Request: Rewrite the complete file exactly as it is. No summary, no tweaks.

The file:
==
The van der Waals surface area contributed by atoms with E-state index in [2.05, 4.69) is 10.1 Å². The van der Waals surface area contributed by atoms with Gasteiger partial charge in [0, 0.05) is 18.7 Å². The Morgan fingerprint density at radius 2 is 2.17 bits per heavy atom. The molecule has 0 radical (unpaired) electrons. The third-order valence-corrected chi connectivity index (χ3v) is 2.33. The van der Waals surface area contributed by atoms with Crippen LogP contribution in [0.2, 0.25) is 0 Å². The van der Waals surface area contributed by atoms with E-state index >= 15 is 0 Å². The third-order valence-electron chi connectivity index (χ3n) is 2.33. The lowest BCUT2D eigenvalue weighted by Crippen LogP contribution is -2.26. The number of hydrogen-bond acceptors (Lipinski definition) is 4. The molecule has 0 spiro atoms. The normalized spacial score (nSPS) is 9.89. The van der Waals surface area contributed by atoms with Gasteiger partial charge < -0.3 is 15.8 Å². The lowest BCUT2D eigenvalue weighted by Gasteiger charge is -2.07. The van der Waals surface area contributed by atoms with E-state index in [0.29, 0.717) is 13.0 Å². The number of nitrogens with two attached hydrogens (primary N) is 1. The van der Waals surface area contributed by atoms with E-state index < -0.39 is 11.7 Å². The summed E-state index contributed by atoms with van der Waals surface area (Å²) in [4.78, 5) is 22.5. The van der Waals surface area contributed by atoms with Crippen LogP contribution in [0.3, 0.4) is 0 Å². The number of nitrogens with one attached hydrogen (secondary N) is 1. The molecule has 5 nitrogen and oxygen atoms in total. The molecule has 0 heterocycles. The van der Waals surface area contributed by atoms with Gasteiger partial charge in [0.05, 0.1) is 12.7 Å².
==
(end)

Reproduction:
The van der Waals surface area contributed by atoms with E-state index in [2.05, 4.69) is 10.1 Å². The van der Waals surface area contributed by atoms with Gasteiger partial charge in [0, 0.05) is 18.7 Å². The Morgan fingerprint density at radius 2 is 2.17 bits per heavy atom. The molecule has 0 radical (unpaired) electrons. The third-order valence-corrected chi connectivity index (χ3v) is 2.33. The van der Waals surface area contributed by atoms with Crippen LogP contribution in [0.2, 0.25) is 0 Å². The van der Waals surface area contributed by atoms with E-state index >= 15 is 0 Å². The third-order valence-electron chi connectivity index (χ3n) is 2.33. The lowest BCUT2D eigenvalue weighted by Crippen LogP contribution is -2.26. The number of hydrogen-bond acceptors (Lipinski definition) is 4. The molecule has 0 spiro atoms. The normalized spacial score (nSPS) is 9.89. The van der Waals surface area contributed by atoms with Gasteiger partial charge < -0.3 is 15.8 Å². The lowest BCUT2D eigenvalue weighted by Gasteiger charge is -2.07. The van der Waals surface area contributed by atoms with E-state index in [0.29, 0.717) is 13.0 Å². The number of nitrogens with two attached hydrogens (primary N) is 1. The van der Waals surface area contributed by atoms with E-state index < -0.39 is 11.7 Å². The summed E-state index contributed by atoms with van der Waals surface area (Å²) in [4.78, 5) is 22.5. The van der Waals surface area contributed by atoms with Crippen LogP contribution in [0.3, 0.4) is 0 Å². The number of nitrogens with one attached hydrogen (secondary N) is 1. The molecule has 5 nitrogen and oxygen atoms in total. The molecule has 0 heterocycles. The van der Waals surface area contributed by atoms with Gasteiger partial charge in [0.05, 0.1) is 12.7 Å².